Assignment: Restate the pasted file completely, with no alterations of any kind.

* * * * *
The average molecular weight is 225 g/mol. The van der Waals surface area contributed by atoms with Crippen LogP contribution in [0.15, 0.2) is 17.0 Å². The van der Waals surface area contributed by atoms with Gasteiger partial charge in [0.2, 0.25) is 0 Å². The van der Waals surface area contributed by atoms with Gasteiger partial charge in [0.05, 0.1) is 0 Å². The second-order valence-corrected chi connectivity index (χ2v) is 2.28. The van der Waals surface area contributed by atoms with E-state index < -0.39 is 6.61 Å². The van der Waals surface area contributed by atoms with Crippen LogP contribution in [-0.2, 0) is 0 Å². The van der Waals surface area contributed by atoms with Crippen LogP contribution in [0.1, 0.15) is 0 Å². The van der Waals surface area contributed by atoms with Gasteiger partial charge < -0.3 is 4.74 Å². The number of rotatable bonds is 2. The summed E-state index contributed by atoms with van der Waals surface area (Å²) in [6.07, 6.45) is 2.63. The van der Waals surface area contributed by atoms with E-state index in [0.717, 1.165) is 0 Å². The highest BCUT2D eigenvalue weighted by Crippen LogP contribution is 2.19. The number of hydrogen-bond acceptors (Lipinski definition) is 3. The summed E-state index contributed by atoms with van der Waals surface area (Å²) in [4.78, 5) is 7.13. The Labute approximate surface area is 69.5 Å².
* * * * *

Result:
The average molecular weight is 225 g/mol. The van der Waals surface area contributed by atoms with Crippen LogP contribution in [0.15, 0.2) is 17.0 Å². The van der Waals surface area contributed by atoms with Gasteiger partial charge in [0.2, 0.25) is 0 Å². The van der Waals surface area contributed by atoms with Gasteiger partial charge in [0.05, 0.1) is 0 Å². The second-order valence-corrected chi connectivity index (χ2v) is 2.28. The van der Waals surface area contributed by atoms with E-state index < -0.39 is 6.61 Å². The van der Waals surface area contributed by atoms with Crippen LogP contribution in [-0.2, 0) is 0 Å². The van der Waals surface area contributed by atoms with Crippen LogP contribution in [0.1, 0.15) is 0 Å². The van der Waals surface area contributed by atoms with Gasteiger partial charge < -0.3 is 4.74 Å². The number of rotatable bonds is 2. The summed E-state index contributed by atoms with van der Waals surface area (Å²) in [6.07, 6.45) is 2.63. The van der Waals surface area contributed by atoms with E-state index in [0.717, 1.165) is 0 Å². The highest BCUT2D eigenvalue weighted by Crippen LogP contribution is 2.19. The number of hydrogen-bond acceptors (Lipinski definition) is 3. The summed E-state index contributed by atoms with van der Waals surface area (Å²) in [4.78, 5) is 7.13. The Labute approximate surface area is 69.5 Å².